Originally Published: September 13, 2016 4 a.m.
Dear Annie: I’m 18, and recently I’ve been having problems with my dad.
I tried to be a mature person while growing up. I never had a particularly rebellious stage. But my dad’s temper isn’t always controllable. When I was young and things didn’t go his way, he would yell and throw things. Luckily, as I grew, his temper quelled a bit, but still when I don’t quite agree with his opinions – even if it’s just a small thing – he gets very emotional and angry. That scares me, and I just become resigned. I don’t want to argue and see no point in doing so. I’d rather agree and live as a happy family.
But this has had its costs, and I’ve grown further and further apart from my family emotionally. They don’t really know much about me, my ideas, my values or my personality, and I’m worried that I’m becoming biased when viewing them. I’ll be leaving my country and going to college soon, and I just want to change something for the better before it’s too late. – Venturing Out
Dear Venturing: When you’re a kid, you don’t have much control over your living situation, so you adapt to it. You’ve learned how to get by and cope in your household over the years. Healthy detachment has been a useful device in your emotional toolkit, as it has prevented you from absorbing all the stress of your environment. Once you leave home, you might find it easier to let that protective wall down and be candid with your family.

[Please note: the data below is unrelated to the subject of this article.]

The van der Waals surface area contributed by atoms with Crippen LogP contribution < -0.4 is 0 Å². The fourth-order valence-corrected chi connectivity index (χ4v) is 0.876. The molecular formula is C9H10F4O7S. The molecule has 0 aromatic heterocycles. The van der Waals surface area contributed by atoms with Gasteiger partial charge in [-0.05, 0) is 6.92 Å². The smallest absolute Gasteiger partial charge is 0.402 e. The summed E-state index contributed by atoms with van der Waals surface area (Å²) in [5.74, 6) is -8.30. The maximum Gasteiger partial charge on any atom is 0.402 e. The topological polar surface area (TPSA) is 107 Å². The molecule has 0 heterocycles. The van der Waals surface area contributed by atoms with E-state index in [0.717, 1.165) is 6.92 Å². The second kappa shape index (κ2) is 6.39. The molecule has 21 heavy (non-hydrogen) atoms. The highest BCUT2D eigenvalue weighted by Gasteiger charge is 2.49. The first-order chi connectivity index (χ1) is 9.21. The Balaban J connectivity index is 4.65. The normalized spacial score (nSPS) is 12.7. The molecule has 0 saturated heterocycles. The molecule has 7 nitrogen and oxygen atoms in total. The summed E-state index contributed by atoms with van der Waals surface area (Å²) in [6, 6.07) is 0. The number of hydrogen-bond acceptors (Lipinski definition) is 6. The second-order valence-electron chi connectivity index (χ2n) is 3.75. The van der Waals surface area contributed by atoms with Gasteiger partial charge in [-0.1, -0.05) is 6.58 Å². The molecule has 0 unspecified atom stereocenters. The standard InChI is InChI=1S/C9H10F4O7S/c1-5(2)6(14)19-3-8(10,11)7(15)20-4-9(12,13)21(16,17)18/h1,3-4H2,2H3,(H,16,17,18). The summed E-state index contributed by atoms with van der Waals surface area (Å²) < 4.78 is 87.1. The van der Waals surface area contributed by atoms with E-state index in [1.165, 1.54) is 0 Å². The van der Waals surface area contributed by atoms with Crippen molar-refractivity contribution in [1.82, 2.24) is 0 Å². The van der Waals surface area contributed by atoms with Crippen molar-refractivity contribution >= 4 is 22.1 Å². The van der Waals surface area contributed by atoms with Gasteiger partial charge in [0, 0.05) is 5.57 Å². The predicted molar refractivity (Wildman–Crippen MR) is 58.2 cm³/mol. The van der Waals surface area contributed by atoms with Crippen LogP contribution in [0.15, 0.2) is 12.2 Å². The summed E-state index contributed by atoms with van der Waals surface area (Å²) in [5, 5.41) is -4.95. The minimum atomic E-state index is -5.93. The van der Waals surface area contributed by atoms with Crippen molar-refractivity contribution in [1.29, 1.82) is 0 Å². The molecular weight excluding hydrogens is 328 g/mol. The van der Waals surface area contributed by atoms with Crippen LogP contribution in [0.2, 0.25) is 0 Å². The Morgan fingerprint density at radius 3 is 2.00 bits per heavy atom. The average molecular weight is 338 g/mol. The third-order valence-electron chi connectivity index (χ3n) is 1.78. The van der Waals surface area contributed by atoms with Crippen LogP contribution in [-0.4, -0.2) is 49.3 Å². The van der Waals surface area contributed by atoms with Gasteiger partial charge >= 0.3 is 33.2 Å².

Before you go, try writing a letter to each of your family members to express your love and your hopes to have closer relationships with them. (A letter would be especially useful for communicating to your father, seeing as he can’t interrupt the written word.) It may not immediately erase the emotional distance, but it will offer you a sense of peace. You might also talk with the rest of your family about encouraging Dad to seek help in managing his anger. I wish you all the best.
Dear Annie: I’m curious: What are the basic rules today for throwing baby showers? It has been a rule that bridal showers are given by friends of the bride, not by her relatives. Nowhere is it clear who gives the baby shower.
Recently, I attended my very close relative’s elaborate, well-themed first baby shower. The mother-to-be has written her notes of gratitude (thank goodness).
But I have a problem. I requested many gift suggestions and bought many of them, and because I planned to be out of town when the baby arrived, I also gave a generous monetary gift. Handing it to the showered expectant mother, I clearly asked that the large amount of money be put in an educational fund to be started for the baby. In the thank-you note, she stated that the money was used for the shower.
Since when is it proper for the mother to be cajoled into paying for her own shower? I know it is a fast-paced, ever-changing world we adults are caught up in. But can you explain this to me? – Perplexed Relative
Dear Perplexed: Although it used to be considered poor form for anyone in a bride- or mother-to-be’s family to throw a shower (the reason being it might give the appearance of asking for money for your own family), it’s now socially acceptable and common. Now, one would hope a bride-to-be or expectant mother wouldn’t have to go to the trouble of throwing the shower herself, but it’s not totally unheard of or rude to do so.
As for her spending the money you gave her on the shower rather than putting it in an educational fund – well, I’m afraid it’s tough cream puffs on that front. Next time, if you want to make certain a financial gift goes toward the baby’s education, look into opening a 529 college savings account (which you could invite other guests to contribute to, too). Your financial planner can provide you with more information.
Send your questions for Annie Lane to firstname.lastname@example.org. To find out more about Annie Lane and read features by other Creators Syndicate columnists and cartoonists, visit the Creators Syndicate website at www.creators.com.
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